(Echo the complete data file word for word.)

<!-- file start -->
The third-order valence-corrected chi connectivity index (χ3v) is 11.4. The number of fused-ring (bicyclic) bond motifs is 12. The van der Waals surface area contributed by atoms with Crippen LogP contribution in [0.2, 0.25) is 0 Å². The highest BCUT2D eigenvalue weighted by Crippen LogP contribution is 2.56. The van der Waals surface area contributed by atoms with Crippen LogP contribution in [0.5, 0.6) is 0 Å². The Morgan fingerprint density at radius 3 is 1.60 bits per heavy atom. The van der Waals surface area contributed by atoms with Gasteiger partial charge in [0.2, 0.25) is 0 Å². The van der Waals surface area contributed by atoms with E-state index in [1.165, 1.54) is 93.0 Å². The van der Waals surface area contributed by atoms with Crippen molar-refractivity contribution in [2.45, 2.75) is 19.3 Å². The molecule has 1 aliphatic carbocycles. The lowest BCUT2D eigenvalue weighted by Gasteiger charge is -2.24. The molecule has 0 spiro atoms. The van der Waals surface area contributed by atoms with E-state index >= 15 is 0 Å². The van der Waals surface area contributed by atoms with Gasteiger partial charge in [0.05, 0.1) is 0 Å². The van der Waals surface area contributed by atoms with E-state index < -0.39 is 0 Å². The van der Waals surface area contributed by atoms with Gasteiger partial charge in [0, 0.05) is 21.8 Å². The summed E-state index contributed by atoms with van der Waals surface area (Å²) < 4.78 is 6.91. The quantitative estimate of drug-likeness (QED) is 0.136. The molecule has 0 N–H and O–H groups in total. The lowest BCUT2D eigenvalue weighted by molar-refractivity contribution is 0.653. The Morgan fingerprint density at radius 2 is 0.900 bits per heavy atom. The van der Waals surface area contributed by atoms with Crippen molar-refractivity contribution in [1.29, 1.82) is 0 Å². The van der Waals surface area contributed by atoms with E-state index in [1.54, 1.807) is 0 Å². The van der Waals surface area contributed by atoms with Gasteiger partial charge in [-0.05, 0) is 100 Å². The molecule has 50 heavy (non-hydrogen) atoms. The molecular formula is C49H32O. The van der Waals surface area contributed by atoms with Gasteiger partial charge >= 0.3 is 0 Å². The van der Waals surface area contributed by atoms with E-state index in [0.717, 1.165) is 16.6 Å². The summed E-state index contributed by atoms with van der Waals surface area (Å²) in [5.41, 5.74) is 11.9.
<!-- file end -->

The third-order valence-corrected chi connectivity index (χ3v) is 11.4. The number of fused-ring (bicyclic) bond motifs is 12. The van der Waals surface area contributed by atoms with Crippen LogP contribution in [0.2, 0.25) is 0 Å². The highest BCUT2D eigenvalue weighted by Crippen LogP contribution is 2.56. The van der Waals surface area contributed by atoms with Crippen LogP contribution in [0.5, 0.6) is 0 Å². The Morgan fingerprint density at radius 3 is 1.60 bits per heavy atom. The van der Waals surface area contributed by atoms with Gasteiger partial charge in [0.2, 0.25) is 0 Å². The van der Waals surface area contributed by atoms with E-state index in [1.165, 1.54) is 93.0 Å². The van der Waals surface area contributed by atoms with Crippen molar-refractivity contribution in [2.45, 2.75) is 19.3 Å². The molecule has 1 aliphatic carbocycles. The lowest BCUT2D eigenvalue weighted by Gasteiger charge is -2.24. The molecule has 0 spiro atoms. The van der Waals surface area contributed by atoms with E-state index >= 15 is 0 Å². The van der Waals surface area contributed by atoms with Gasteiger partial charge in [0.05, 0.1) is 0 Å². The van der Waals surface area contributed by atoms with E-state index < -0.39 is 0 Å². The van der Waals surface area contributed by atoms with Gasteiger partial charge in [0, 0.05) is 21.8 Å². The summed E-state index contributed by atoms with van der Waals surface area (Å²) < 4.78 is 6.91. The quantitative estimate of drug-likeness (QED) is 0.136. The molecule has 0 N–H and O–H groups in total. The lowest BCUT2D eigenvalue weighted by molar-refractivity contribution is 0.653. The Morgan fingerprint density at radius 2 is 0.900 bits per heavy atom. The van der Waals surface area contributed by atoms with Crippen molar-refractivity contribution in [1.29, 1.82) is 0 Å². The van der Waals surface area contributed by atoms with E-state index in [1.54, 1.807) is 0 Å². The van der Waals surface area contributed by atoms with Gasteiger partial charge in [-0.05, 0) is 100 Å². The molecule has 50 heavy (non-hydrogen) atoms. The molecular formula is C49H32O. The van der Waals surface area contributed by atoms with Gasteiger partial charge >= 0.3 is 0 Å². The van der Waals surface area contributed by atoms with E-state index in [0.717, 1.165) is 16.6 Å². The summed E-state index contributed by atoms with van der Waals surface area (Å²) in [5.41, 5.74) is 11.9.